When I finished watching The Wonderful Story of Henry Sugar, I was delighted to discover that Mr. Anderson had adapted three additional Roald Dahl stories for Netflix! (I wonder why these weren’t released together, as an anthology film consisting of several stories, similar to Mr. Anderson’s recent film The French Dispatch? That might have been fun!) These three adaptations are shorter, around twenty minutes each.
My favorite was Poison, set in India, in which a deadly poisonous snake slithers onto the chest of an unfortunate British man and falls asleep there. The man is Harry, played by Benedict Cumberbatch, and he’s forced to lie perfectly still (lest he wake up the snake, who would then promptly bite and kill him) while desperately beckoning for help from young Woods (Dev Patel). Woods summons a local doctor, Dr. Ganderbai (Ben Kingsley), and the two attempt to find a way to remove the snake without waking it up. This short is a wonderful exercise in slowly ratcheting tension. It’s marvelous. (My only complaint is the ending, which was a little too abrupt for my taste.)
In The Swan, a young British lad is tormented and nearly killed by two local bullies. Rupert Friend plays the adult version of the boy, Peter, who was telling us the story. This was my least favorite of the four shorts, because this was the one where I felt the artificiality of having characters tell us the story in addition to acting it out tipped over the line into too much telling without showing. I think I’d have preferred to have seen the boy, Peter, go through these dramatic events. I feel like then I’d have engaged with him and his plight. Here, though, I felt kept at a distance, because we see very little of the young Peter. Instead, that young actor basically stands next to Rupert Friend as he narrates the story. It didn’t quite work for me.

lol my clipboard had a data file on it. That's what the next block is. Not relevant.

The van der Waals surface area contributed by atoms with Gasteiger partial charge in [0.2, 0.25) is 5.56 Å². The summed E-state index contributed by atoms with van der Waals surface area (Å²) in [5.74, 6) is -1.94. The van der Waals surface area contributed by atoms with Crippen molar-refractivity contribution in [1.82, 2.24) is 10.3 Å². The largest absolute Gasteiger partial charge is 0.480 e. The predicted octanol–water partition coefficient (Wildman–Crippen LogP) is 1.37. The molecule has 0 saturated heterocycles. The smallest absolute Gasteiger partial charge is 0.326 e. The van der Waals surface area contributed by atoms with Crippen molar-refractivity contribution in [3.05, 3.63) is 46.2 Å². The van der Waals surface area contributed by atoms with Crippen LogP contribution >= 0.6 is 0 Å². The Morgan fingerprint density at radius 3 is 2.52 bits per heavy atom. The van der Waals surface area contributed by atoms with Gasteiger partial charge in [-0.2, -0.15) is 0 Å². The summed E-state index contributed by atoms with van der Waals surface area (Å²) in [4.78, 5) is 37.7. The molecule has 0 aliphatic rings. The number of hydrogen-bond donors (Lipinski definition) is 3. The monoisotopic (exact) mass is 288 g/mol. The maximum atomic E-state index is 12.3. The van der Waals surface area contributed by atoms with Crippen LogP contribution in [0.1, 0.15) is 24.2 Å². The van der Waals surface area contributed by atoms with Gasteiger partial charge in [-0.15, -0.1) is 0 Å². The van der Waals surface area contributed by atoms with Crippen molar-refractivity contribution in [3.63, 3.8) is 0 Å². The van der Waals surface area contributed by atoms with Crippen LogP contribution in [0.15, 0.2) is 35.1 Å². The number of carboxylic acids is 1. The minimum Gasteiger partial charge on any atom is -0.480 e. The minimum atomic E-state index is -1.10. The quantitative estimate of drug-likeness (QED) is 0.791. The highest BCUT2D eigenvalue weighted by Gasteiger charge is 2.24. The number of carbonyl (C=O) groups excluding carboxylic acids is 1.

The final short was The Rat Catcher. Ralph Fiennes plays a peculiar rat-catcher who is hired to eliminate the rats plaguing a small English village. Ralph Fiennes’ performance as this rat-catcher is wonderful; so bizarre and unique!! I loved Mr. Fiennes’ work here; it elevated this short into greatness. The weakness of the short for me was, as in The Swan, a little too much emphasis on the artificiality. There were a number of moments in which the performers mimed holding props; I’m not sure why they didn’t actually utilize real props. There are also a number of moments in which Ralph Fiennes’ rat-catcher is holding up an obviously fake rat. That was clearly done on purpose, but then later they showed us a stop-motion animated rat for one sequence and it was wonderful and beautiful! Suddenly I was locked into this rat and what was happening. I think if they’d taken the time and trouble to animate the rat in the other moments it was seen on-screen, it would have brought the story to better life.
All four of these shorts are enjoyable, and well worth your time. But the main event is for sure The Wonderful Story of Henry Sugar, which I found to be a true delight from start to finish. Give it a watch on Netflix!